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Celery

t’s time to stop skipping celery because it tastes like, well, nothing. (Here are five delicious soup recipes to get you started.) Because what celery lacks in taste it more than makes up for in brain power! It’s a rich source of luteolin, a plant compound believed to reduce inflammation in the brain, thereby protecting it from the aging process. A 2010 study found that luteolin slowed cognitive decline in older mice. You don’t have to chomp down a huge stick of celery to reap it’s benefits: Try chopping some up and adding it to your tuna salad, or tossing a bunch into the next soup you make. Try these mouthwatering recipes for an extra boost in brain power.

Dark chocolate

Great news for dark chocolate lovers! Several studies demonstrate its brain-boosting powers, including enhanced cognitive function, a reduced risk of dementia, and improved performance on challenging brain teasers—along with a slew of other health benefits of dark chocolate. For example, researchers in 2013 found that the flavanols that get absorbed when you consume chocolate penetrate and accumulate in the brain regions involved in learning and memory, especially the hippocampus. Another test, carried out in 2011, found that even single doses of high-flavanol dark chocolate can improve performance on cognitive tests, including memory test, in healthy adults. Chocolate has even been found to improve depression and anxiety symptoms and help enhance feelings of calmness and contentedness, thanks to its mood-enhancing flavanols and methylxanthines.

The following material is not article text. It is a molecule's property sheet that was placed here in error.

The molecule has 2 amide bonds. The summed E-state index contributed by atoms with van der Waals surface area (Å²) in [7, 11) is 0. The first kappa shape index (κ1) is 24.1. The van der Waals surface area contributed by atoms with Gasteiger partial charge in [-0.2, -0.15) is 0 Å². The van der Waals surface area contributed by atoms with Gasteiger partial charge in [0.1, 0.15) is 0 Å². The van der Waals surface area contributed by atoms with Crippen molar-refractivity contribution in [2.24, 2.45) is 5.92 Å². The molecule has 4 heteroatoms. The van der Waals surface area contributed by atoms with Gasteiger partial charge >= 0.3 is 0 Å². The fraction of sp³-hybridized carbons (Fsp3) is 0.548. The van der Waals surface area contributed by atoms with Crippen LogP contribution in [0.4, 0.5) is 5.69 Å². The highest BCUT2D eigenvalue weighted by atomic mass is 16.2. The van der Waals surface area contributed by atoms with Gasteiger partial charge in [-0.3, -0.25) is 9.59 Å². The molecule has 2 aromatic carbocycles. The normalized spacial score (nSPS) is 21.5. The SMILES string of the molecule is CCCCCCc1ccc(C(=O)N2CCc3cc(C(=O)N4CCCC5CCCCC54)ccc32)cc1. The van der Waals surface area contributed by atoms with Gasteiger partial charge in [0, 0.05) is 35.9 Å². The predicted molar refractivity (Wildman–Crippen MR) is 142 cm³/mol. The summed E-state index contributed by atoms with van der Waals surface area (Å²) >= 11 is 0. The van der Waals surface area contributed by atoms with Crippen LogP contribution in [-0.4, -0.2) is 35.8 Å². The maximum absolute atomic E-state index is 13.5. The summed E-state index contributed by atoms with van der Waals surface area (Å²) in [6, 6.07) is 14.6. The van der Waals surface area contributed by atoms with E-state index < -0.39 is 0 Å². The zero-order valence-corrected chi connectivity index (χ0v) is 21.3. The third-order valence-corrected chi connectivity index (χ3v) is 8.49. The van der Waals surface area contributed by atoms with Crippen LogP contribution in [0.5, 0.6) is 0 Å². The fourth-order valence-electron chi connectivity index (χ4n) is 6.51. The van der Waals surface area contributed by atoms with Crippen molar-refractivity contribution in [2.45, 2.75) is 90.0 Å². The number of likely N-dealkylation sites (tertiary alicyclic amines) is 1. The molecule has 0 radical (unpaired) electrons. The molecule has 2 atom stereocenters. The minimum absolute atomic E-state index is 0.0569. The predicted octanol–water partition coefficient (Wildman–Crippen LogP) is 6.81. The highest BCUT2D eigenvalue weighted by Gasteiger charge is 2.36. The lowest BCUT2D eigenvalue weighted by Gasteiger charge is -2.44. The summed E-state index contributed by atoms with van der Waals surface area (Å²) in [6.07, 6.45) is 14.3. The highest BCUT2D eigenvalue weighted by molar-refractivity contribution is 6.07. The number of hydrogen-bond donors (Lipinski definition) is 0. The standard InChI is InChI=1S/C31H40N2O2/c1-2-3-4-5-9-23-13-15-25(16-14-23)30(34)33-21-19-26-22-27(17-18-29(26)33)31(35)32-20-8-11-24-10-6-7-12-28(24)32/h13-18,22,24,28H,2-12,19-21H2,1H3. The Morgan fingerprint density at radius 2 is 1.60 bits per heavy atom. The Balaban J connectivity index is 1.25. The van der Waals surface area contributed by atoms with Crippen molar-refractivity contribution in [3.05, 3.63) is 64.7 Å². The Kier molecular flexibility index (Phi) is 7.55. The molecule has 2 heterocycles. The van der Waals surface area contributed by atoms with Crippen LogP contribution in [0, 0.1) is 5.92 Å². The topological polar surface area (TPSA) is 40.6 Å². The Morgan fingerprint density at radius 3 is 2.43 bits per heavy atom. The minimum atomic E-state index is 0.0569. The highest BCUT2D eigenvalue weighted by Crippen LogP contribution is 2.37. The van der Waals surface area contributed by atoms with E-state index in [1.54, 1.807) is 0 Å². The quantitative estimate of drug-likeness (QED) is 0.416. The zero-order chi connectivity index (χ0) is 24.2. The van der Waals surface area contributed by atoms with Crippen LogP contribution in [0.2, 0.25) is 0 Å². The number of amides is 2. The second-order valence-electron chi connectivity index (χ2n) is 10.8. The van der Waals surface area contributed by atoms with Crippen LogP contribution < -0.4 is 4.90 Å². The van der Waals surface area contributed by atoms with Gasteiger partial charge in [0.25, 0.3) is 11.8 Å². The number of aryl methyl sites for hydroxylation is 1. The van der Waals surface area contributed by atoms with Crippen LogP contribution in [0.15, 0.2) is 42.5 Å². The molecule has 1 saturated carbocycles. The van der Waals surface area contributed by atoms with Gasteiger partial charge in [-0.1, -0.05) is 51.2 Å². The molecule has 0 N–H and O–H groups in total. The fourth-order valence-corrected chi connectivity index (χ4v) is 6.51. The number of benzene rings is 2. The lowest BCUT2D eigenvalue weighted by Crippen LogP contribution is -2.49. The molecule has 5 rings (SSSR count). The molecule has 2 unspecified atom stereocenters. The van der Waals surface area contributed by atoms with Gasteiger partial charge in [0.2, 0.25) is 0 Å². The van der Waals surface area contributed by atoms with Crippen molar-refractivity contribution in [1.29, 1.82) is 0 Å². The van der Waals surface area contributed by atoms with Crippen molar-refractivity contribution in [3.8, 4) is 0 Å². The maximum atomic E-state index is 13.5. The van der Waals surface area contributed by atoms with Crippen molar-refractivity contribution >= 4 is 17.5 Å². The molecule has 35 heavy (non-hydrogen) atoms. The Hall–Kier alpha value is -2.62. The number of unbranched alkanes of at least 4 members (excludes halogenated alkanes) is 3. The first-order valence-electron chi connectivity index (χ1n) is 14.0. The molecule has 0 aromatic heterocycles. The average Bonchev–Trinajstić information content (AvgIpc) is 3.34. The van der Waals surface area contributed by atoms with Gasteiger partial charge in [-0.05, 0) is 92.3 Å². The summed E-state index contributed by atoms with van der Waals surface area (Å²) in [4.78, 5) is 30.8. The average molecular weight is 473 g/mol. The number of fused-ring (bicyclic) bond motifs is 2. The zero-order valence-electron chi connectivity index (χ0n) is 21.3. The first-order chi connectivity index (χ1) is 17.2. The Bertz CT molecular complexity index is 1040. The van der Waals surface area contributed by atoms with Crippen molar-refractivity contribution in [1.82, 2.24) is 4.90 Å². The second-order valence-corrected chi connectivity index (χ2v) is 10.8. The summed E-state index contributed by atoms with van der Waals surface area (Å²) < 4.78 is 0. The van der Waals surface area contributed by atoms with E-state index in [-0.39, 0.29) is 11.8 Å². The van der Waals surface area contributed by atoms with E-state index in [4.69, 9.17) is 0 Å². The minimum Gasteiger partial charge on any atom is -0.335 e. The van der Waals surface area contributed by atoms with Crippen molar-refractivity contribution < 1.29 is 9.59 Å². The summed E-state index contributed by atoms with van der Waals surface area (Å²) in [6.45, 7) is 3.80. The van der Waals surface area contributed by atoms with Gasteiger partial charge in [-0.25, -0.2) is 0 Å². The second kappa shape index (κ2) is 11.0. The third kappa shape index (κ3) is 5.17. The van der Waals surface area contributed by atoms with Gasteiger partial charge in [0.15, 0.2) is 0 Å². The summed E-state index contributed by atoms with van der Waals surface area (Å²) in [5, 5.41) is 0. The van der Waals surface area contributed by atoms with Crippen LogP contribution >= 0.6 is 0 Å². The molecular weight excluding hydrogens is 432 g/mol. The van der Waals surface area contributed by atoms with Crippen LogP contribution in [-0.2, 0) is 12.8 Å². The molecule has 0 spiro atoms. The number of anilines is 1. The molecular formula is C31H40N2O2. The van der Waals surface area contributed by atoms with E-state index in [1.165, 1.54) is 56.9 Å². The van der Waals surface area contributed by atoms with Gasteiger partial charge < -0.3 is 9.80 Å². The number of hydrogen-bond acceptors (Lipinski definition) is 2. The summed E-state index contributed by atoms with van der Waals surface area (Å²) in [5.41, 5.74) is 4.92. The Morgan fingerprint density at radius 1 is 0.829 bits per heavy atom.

Walnuts

All nuts are good for brain health, but walnuts are at the top of the list—and here are 10 meals to make with walnuts that will help you get more. Thanks to their high concentration of DHA, a type of omega-3 fatty acid (one quarter cup of walnuts provides almost 100 percent of the recommended daily intake of DHA), the nuts have been linked to brain health in newborns and improved cognitive performance in adults, and prevent or ameliorate age-related cognitive decline. A 2012 study found that walnut consumption may increase inferential reasoning in young adults.